If Michael Bay loves the military so much, why doesn’t he just marry it? The reigning maestro of mindless summer crap, Bay is fervently turned on by war machinery and the men and women who wield it, his endless shots of cocking guns and screeching fighter jets balanced by droolingly romantic magic-hour vistas of heroic soldiers walking in slow motion. He’s a weapons fetishist, which makes him a natural fit to helm Transformers, a project (based on the 1980s Hasbro action figures and TV show I once adored as a kid) that affords a superlative opportunity to slobber over not only the mighty U.S. armed forces but also gigantic robots who—equipped with machine guns, laser canons, missile launchers, and seismic bomb-thingies—are intricately designed, outrageously powerful WMDs disguised as cars, planes, and other earthly devices. From the get-go, slobber he most definitely does, his film commencing with a bot attempting to steal ultra-covert national security information by ambushing a U.S. military outpost in Qatar, a nocturnal attack notable primarily for its wealth of tank-flipping explosions, visual incoherence, and elaborate orchestration of mayhem, all of which Bay imagines as some sort of superpowered 21st-century version of Pearl Harbor’s centerpiece sneak attack.
And like his Pearl Harbor, Transformers feigns interest in human drama while lavishing most of its TLC (and copious FX budget) on wide-scale conflict, in this case a series of battles between man and machine that culminates in a full-on slugfest between the rival Transformer factions in downtown L.A. Tethering those extravagant sequences together is the story of Sam Witwicky (Shia LaBeouf), a dorky high-schooler whose father buys him a beat-up yellow Camaro as his first car, finds out the vehicle is really a towering extraterrestrial robot named Bumblebee, and then winds up at the center of a war between the good Autobots and the evil Decepticons, both of whom covet a life-giving cube that Sam’s great-great-grandfather discovered—located next to frozen Decepticon leader Megatron—underneath the Arctic ice. In the warm portrait of Sam’s home life and relationship with his father (Kevin Dunn), executive producer Steven Spielberg’s influence can be gleaned. Yet it’s all just a pretense, as Bay affects mild concern for Sam’s plight but, in truth, cares not a lick for any of his caricatured characters, whose overriding purpose is to spout platitudes and give the audience a person’s-eye-view of the cacophonous maelstrom, and whom the director treats as mere pesky narrative requirements for his principal heavy artillery action.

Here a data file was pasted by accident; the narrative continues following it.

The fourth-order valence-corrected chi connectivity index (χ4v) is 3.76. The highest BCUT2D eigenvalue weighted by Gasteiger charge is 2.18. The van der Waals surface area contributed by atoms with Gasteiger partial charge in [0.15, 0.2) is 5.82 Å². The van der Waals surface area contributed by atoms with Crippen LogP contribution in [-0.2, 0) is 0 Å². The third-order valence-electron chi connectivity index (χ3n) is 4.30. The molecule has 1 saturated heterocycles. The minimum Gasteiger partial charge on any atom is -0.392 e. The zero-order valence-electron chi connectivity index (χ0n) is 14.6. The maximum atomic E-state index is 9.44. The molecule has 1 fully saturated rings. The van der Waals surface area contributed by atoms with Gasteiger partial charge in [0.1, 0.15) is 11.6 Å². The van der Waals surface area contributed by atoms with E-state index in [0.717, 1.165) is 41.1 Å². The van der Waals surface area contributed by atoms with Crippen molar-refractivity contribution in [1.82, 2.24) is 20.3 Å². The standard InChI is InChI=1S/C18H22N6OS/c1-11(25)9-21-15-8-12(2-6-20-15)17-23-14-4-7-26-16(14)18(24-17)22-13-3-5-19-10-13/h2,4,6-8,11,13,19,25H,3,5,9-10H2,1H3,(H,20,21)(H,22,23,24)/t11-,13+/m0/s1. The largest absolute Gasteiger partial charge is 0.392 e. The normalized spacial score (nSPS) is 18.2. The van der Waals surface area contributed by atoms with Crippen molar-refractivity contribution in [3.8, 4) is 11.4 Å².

Bay dials down the insensitivity that poisoned Bad Boys II, but that doesn’t mean it’s altogether absent. Unrepentant ogling of Sam’s sidekick Mikaela (Megan Fox)—she’s sexy, digs cars, and has a criminal record (the hot girl trifecta!)—is standard-issue for such a geeky popcorn flick. But there’s no constructive reason to have American grunts criticize their Latino comrade for speaking Spanish, nor for positing African-Americans (both Bernie Mac and Anthony Anderson) as buffoonish clowns—car-dealer Mac even employs a Bozo—prone to yelling at Mom/Grandma. Bay’s familiar lack of humanism extends to his callous disregard for those perishing in the Transformers’ fights—we’re actually asked to gasp with delight at a presumably full commuter bus being torn in half by a rampaging robot—and also, ultimately, to the Transformers themselves. Admittedly, the filmmaker finds himself in a damned-if-you-do, damned-if-you-don’t situation with his titular figures, as the time spent on their (source material-faithful) personalities makes them seem too cartoony for the otherwise realistically rendered proceedings, and yet his compensatory decision to largely ignore said personalities turns them into vacant, uninteresting sentient gadgets. Only with Bumblebee, who speaks via commercial radio soundbites, does Bay give his technically impressive CG contraptions real, soulful life; otherwise, they’re just whirring, mutating, similar-looking contraptions constructed out of shiny, angular chrome parts.
Even when the director stumbles upon something that works, he still manages to muck it up, whether that means tediously prolonging a scene in which the Autobots hide from Sam’s dad, or having Bumblebee pee on John Turturro’s cocky special-ops commander. That said, the film mostly adheres to the typical Bay template: a mise-en-scène defined by its willful indifference to spatial dynamics (Lord only knows how one image is geographically related to the next), cinematography so glossy one fears the actors and sets will slide right off the screen, one-dimensional performances, and simplistic lip-service to the concepts of patriotism, sacrifice, and courage. One would think that a story about undetectable enemies infiltrating home soil might provide fertile opportunities for contempo subtext, a notion further stoked when Josh Duhamel’s army stud, amid a city street skirmish, tells civilian Sam, “Everyone’s a soldier now!” Alas, Transformers is so hot and bothered over its reassembling robots that it can barely muster the energy to develop even an up-front text that makes sense, such that when the final battle erupts, identifying combatants as well as motivations proves nearly hopeless. “This is easily a hundred times cooler than Armageddon,” says one witness to the Transformers’ arrival. Perhaps, but, of course, that’s not saying much at all.